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Quirky Characters, a Charming Setting and Topical Issues: Louise Penny’s A Better Man

4 May

A Better Man
Take a small rural Canadian village. A bistro serving almond croissants and café au lait. A quirky cast of core characters, with a few new faces mixed in each new book of the series.

Mix in some current topical issues, in this case the effects of environmental change, social media reality and the how impressions can be shaped there by anonymity, doctored videos and the viral nature of opinions. Add other dark aspects of life, like violence against women.

What you get is a somewhat cozy mystery with enough rough reality mixed in that you won’t gag from the sweetness.

It’s a formula that is repeated throughout this now 15 book long series. Armand Gamache, an officer of the Surete du Quebec lives with his extended family in the (fictional) village of Three Pines in Quebec. He deals with various crimes (a rather shocking amount, for such a backwater) as well as issues within the Surete du Quebec. He carries the baggage of decisions he has made in his career in each new book. In this one, he is looking into the disappearance of a woman known to have been abused by her husband. He is helped by his son-in-law Jean-Guy Beauvoir, and other Surete agents that have appeared in previous books in the series.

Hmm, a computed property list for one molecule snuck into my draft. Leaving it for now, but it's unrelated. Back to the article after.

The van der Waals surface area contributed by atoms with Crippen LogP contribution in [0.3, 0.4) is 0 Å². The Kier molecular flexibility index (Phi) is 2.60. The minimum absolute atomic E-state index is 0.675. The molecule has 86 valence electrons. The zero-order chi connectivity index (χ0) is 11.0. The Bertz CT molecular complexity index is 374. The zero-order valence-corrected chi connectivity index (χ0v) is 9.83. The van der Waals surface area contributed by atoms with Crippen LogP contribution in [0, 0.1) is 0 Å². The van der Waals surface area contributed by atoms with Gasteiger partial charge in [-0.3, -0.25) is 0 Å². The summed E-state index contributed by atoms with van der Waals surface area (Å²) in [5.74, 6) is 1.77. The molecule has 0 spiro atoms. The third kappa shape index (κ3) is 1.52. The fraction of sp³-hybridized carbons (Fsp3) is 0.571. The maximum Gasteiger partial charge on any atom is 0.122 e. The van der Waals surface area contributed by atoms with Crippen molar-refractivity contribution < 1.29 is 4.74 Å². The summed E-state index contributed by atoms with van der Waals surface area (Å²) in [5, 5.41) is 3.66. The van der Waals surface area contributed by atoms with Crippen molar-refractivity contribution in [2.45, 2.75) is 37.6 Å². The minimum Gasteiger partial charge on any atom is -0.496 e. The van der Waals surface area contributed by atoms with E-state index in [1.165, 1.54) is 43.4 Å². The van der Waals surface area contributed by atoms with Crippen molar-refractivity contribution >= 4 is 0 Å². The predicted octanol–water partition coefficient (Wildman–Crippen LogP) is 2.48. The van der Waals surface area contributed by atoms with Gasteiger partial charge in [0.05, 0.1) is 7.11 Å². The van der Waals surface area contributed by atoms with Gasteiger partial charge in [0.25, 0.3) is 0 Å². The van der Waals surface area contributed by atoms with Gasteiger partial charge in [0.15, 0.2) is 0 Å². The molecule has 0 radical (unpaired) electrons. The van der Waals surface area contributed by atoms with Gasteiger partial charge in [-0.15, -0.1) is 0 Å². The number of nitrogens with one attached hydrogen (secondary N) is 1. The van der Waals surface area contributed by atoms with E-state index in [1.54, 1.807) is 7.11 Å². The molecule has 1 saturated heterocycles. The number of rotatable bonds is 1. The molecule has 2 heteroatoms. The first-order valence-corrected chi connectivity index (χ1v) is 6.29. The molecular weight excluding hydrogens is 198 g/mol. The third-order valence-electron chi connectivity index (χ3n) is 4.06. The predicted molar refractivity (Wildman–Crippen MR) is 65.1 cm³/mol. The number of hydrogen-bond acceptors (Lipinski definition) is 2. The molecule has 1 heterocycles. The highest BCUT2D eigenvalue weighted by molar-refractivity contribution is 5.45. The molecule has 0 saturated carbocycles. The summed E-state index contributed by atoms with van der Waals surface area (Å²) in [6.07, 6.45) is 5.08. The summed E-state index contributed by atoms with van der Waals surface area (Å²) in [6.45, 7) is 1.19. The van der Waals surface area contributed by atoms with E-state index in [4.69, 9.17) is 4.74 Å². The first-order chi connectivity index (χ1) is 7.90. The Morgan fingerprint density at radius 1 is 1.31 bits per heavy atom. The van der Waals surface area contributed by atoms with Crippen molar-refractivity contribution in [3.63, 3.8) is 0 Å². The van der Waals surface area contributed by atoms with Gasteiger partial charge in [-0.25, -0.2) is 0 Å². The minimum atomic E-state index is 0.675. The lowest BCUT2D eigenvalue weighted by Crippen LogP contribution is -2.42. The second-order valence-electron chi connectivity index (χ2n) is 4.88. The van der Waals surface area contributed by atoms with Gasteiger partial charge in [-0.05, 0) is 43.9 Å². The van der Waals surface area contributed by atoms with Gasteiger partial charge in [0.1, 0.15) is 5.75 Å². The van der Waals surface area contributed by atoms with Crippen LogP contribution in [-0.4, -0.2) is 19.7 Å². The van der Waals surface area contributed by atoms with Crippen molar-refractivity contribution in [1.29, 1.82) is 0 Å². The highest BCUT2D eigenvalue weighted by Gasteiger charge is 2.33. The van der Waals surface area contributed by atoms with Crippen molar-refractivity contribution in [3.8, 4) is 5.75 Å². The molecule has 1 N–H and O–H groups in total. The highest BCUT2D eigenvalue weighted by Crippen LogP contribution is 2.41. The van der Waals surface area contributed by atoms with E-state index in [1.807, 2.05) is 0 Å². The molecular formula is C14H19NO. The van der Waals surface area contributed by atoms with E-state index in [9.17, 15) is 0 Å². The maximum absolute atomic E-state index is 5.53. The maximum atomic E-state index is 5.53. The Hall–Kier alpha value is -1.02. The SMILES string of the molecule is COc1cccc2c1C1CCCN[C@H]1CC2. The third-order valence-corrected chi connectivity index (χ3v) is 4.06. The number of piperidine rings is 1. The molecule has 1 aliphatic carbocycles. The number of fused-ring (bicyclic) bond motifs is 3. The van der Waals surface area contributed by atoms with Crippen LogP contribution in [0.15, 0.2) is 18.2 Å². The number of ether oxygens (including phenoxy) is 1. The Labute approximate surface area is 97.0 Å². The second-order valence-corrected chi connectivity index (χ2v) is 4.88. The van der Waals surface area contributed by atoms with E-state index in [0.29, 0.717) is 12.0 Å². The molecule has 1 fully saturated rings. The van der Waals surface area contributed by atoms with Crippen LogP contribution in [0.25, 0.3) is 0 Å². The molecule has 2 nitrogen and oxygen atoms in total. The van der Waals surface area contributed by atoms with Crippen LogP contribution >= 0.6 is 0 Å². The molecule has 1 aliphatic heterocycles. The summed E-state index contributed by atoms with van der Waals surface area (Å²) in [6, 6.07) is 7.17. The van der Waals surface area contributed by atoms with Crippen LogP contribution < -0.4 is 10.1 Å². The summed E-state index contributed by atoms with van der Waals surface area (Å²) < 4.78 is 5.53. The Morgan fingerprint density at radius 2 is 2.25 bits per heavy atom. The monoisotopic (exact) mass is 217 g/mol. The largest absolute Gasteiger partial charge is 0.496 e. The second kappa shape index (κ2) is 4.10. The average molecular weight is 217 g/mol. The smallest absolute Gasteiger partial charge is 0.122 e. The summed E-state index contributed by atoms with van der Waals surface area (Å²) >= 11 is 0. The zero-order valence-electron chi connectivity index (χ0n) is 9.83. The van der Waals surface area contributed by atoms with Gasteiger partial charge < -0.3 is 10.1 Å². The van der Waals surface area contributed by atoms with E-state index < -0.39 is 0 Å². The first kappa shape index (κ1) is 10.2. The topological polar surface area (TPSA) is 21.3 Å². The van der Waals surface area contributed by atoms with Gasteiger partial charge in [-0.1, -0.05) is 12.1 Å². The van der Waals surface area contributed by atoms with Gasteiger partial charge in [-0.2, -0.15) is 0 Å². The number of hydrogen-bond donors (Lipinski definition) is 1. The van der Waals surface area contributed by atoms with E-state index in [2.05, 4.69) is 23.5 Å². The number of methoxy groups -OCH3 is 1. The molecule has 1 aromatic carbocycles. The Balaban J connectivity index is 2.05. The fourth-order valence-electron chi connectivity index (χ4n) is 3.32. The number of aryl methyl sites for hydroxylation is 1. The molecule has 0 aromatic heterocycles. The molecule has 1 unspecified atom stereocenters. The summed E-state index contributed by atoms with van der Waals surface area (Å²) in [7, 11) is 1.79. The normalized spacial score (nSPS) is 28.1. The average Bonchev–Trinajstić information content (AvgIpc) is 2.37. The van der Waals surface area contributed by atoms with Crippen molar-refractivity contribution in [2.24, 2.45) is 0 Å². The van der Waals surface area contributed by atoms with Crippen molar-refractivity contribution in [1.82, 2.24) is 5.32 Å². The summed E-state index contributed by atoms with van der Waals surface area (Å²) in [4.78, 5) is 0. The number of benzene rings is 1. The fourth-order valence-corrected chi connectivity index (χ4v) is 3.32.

I hesitate to make the suggestion, because it is a rather substantial reading commitment, but it really is best to read the series in order. There is enough explanation of the backstories of the major plot developments to get you through each book as a stand-alone, but your enjoyment will be deeper for seeing characters develop over time. Penny doesn’t pull any punches. She is not afraid to write main characters out of the script or involve plot twists that will shock you.

A list of the series in order from the first to the most recent is: Still Life, A Fatal Grace/Dead Cold (same book, different title), The Cruelest Month, A Rule Against Murder/The Murder Stone (same book, different title), The Brutal Telling, Bury Your Dead, A Trick of the Light, The Beautiful Mystery, How the Light Gets In, The Long Way Home, The Nature of the Beast, A Great Reckoning, Glass Houses, Kingdom of the Blind, and A Better Man.  You can find them as ebooks and/or digital audiobooks to checkout from eLibraryNJ, eBCCLS, and Hoopla.

If you require s bit more convincing, take a look at Louise Penny’s web site, which features reviews and more describing the books in detail.

What I enjoy about the series is the morality of Armand Gamache and the plotting that keeps each book both familiar and surprising. And the food! The characters frequently indulge in food and drink at the bistro or at get-togethers at the villagers’ homes that sound awesome.

Written by:
Victoria Turk
Reference Librarian

Celebrate Poetry Month!: Poetry by David Elliott and Patricia Hruby Powell

15 Apr